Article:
United States Seated Liberty coinage

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The Seated Liberty portrait designs appeared on most regular-issue silver United States coinage during the mid- and late nineteenth century, from 1836 through 1891. The denominations which featured the Goddess of Liberty in a Seated Liberty design included the half dime, the dime, the quarter, the half dollar, and until 1873 the silver dollar. Another coin that appeared exclusively in the Seated Liberty design was the twenty cent piece. This coin was produced from 1875 to 1878, and was discontinued because it looked very similar to the quarter. Seated Liberty coinage was minted at the main United States Mint in Philadelphia, as well as the branch mints in New Orleans, San Francisco, and Carson City.

Contents

Basic design

Obverse of a Seated Liberty Half Dime, dated 1857. 1857 seated liberty half dime obverse.jpg
Obverse of a Seated Liberty Half Dime, dated 1857.

Obverse

The basic obverse design of the Seated Liberty coinage, designed by Mint engraver Christian Gobrecht and drawn by Thomas Sully, consisted of the figure of Liberty clad in a flowing dress and seated upon a rock. In her left hand, she holds a Liberty pole surmounted by a Phrygian cap, which had been a pre-eminent symbol of freedom during the movement of Neoclassicism (and in fact traces its roots back to Ancient Greece and Rome). Although it had fallen out of favor in Europe by 1830, Neoclassicism remained in vogue in the United States until after the American Civil War. Liberty's right hand rested on the top corner of a striped shield with a diagonal banner inscribed with the word "Liberty". The shield represented preparedness in the defense of freedom. The date of the coin appeared on the bottom below Liberty.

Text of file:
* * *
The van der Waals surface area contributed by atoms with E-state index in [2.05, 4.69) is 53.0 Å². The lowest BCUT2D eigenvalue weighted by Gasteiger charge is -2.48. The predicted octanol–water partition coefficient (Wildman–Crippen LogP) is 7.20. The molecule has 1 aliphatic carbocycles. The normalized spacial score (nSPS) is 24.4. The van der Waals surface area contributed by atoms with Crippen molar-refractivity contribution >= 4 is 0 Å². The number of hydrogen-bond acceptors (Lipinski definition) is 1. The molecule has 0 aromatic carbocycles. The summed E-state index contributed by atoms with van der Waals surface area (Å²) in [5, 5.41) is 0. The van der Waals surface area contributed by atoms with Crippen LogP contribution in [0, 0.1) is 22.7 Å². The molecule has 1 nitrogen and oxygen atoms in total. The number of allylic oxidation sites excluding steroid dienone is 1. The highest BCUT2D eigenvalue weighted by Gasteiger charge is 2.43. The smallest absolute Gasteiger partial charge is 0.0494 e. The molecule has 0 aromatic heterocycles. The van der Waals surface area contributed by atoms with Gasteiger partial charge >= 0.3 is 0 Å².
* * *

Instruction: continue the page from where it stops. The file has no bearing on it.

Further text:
Reverse of the Seated Liberty Half Dime. 1857 seated liberty half dime reverse.jpg
Reverse of the Seated Liberty Half Dime.

Reverse

The basic reverse design of Seated Liberty coins depended on the denomination. The size of half dimes and dimes necessitated a smaller array of elements. On these coins, the reverse consistently featured a wreath around the words "half dime" or "one dime". Before 1860, this wreath consisted of laurel leaves, a traditional Neoclassical image, but beginning that year, the wreath was enlarged and was filled not only with leaves, but also traditional American agricultural products, such as corn and wheat. On quarter, half dollars, and silver dollar coins, the reverse featured a central eagle about to take flight, with a striped shield upon its breast. The eagle clutched an olive branch of peace in its right talons and a group of arrows in its left talons. Above the eagle around the rim were the words "United States of America" and below the eagle around the rim lay the coin denomination. Beginning in 1866, the coins featured a ribbon with the motto "In God We Trust" above the eagle.

Modifications

Stars

When the first Seated Liberty half dimes and dimes appeared in 1837, the obverse contained no stars. There are two varieties; the large date and the small date. For the dime, these two types can be distinguished by noting the "3" and the "7" in the date. In the large date variety, the "3" has a pointy serif at top, and the horizontal element of the "7" is straight. In the small date variety, the "3" has a rounded serif, and there is small a knob, or bulge, in the "7" horizontal element. Only the Philadelphia Mint made both varieties. The small date is slightly rarer. The New Orleans Mint made only one variety. For the half dime, the small date can be distinguished by the fact that it is slightly bent in a "smile" orientation, similar to the Bust type of half dime. The large date can be distinguished by the fact that the date is more in a straight line, similar to dates of later years for the Seated Liberty. Only the Philadelphia Mint made half dimes in this year.